WASHINGTON, DC, August 29, 2012 (LifeSiteNews.com) – A poll of likely Missouri general election voters released this morning shows that, far from being out of the race, embattled Senate candidate Todd Akin has regained his lead over Senator Claire McCaskill by a 45% to 42% margin, with 13% undecided.

The survey conducted by Wenzel Strategies commissioned by Family Research Council Action also shows Akin leading by 10 points among independent voters.

“Despite the firestorm of news in the Senate race over the past few weeks, most voters have already made up their mind in the race, the survey shows,” said Wenzel Strategies pollster Fritz Wenzel.  “The fact that 80% said they were firm in their choice certainly indicates that this is a race that will be decided more by ideology and turnout efforts by the campaigns and less by breaking news that flashes across the news pages and cable news channels.”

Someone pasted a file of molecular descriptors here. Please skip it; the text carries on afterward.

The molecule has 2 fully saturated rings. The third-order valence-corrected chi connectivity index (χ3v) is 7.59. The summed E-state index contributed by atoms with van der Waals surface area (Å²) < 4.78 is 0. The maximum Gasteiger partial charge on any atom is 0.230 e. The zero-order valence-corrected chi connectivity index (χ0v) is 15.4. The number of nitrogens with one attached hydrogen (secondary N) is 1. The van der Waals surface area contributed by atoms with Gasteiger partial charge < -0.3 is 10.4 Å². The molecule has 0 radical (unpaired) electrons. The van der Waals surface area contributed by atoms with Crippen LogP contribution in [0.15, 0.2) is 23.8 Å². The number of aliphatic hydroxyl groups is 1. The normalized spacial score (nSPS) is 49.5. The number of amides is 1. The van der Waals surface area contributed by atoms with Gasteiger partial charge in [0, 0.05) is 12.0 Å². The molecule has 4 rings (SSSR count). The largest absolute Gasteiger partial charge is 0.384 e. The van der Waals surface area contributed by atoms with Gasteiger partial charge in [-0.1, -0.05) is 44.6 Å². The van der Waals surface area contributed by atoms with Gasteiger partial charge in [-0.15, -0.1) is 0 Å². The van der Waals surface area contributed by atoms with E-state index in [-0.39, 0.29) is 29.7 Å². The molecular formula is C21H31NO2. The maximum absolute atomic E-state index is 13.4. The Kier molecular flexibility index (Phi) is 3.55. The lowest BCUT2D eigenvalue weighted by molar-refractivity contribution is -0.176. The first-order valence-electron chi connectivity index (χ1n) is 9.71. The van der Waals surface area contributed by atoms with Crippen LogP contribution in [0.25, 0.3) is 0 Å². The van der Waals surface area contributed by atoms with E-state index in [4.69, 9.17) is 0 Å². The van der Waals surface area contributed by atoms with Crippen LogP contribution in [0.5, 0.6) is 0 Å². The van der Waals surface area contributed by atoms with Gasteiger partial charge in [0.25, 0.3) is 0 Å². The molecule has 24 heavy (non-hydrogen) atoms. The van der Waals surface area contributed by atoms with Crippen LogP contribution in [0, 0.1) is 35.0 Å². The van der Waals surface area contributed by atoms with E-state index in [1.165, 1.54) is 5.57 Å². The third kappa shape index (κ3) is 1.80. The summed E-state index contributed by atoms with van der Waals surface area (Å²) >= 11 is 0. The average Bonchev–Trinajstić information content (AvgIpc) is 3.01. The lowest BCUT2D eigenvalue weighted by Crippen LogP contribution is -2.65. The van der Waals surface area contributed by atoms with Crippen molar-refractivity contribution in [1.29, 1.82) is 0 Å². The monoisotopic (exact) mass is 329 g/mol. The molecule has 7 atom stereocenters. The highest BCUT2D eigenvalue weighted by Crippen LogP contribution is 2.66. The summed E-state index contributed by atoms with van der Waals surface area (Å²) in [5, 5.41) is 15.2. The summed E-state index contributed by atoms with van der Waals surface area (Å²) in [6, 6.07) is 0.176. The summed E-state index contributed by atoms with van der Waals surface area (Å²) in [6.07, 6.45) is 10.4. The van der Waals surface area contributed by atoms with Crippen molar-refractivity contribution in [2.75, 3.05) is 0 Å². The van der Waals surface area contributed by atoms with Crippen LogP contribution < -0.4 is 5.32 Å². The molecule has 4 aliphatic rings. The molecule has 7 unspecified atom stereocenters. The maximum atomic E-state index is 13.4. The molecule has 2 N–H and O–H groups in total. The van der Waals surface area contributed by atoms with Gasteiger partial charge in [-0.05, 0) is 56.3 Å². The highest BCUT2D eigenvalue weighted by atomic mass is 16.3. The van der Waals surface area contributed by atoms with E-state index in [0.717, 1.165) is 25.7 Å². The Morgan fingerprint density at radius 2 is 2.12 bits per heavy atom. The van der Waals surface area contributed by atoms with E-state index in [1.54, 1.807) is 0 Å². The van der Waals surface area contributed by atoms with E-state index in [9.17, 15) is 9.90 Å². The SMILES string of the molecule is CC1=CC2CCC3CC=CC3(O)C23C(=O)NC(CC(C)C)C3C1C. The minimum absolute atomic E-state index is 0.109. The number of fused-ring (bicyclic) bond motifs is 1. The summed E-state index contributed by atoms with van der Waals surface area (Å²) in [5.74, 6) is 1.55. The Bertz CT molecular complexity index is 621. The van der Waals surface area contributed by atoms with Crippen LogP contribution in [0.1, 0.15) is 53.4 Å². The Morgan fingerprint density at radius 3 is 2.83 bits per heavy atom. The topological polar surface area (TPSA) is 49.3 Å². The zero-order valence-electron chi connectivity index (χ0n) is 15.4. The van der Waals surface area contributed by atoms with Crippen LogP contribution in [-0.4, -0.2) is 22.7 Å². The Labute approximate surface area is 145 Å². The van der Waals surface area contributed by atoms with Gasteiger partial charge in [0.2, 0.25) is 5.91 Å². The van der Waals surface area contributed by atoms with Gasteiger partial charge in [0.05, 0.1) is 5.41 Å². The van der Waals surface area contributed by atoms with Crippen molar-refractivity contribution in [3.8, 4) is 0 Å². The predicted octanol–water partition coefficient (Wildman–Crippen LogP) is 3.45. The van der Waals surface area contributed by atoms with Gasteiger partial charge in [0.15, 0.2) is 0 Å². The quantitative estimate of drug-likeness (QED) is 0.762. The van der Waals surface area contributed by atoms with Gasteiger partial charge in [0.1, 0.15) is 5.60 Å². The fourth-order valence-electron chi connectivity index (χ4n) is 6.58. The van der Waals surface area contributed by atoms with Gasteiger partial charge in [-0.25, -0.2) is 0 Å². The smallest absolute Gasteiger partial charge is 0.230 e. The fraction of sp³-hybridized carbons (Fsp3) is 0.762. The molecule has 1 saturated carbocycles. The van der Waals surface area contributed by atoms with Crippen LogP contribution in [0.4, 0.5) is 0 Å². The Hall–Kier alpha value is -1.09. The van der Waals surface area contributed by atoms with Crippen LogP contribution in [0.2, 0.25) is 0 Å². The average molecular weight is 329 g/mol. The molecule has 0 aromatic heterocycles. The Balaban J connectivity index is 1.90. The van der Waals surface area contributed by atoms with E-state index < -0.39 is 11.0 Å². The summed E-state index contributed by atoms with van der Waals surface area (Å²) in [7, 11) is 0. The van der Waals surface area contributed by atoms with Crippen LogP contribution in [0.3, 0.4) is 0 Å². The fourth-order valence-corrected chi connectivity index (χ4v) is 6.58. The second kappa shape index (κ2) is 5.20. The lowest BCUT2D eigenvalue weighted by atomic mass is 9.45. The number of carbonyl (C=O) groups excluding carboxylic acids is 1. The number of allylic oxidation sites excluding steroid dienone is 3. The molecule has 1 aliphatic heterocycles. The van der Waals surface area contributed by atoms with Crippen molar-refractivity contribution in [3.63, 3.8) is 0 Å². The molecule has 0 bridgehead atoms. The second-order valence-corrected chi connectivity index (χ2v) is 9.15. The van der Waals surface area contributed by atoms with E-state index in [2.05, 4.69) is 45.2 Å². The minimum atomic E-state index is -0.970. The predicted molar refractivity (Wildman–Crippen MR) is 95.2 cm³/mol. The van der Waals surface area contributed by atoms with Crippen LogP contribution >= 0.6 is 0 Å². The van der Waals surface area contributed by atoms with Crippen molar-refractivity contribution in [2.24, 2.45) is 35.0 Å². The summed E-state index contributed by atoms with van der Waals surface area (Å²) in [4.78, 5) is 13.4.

Wenzel also observed that “McCaskill holds a 58% lead over Akin among very liberal voters, but that pales compared to Akin’s 81% to 5% lead among very conservative voters in Missouri.”

Family Research Council Action PAC Chairman Tony Perkins was unequivocal in his support for Akin.  “Throughout his career, Todd Akin has consistently fought for legislation that honors marriage, human life, religious freedom, and national security,” he said.

“He also has a long record of opposing the commodification of women - in stark contrast to his opponent and liberal detractors, who promote groups like Planned Parenthood while ignoring how abortion harms them.”

Perkins noted that McCaskill has supported taxpayer funding for abortion on demand. “She came to the Senate claiming to govern from the center but has instead been a steadfast supporter of President Obama and his liberal policies,” he said.

The Family Research Council telephone poll was conducted by Wenzel Strategies from Aug. 27 to Aug. 28, testing 829 voters for a margin of error of plus or minus 3.38 percent. The sample was 32.7 percent Democrats, 34.1 percent Republicans and 33.2 percent independents.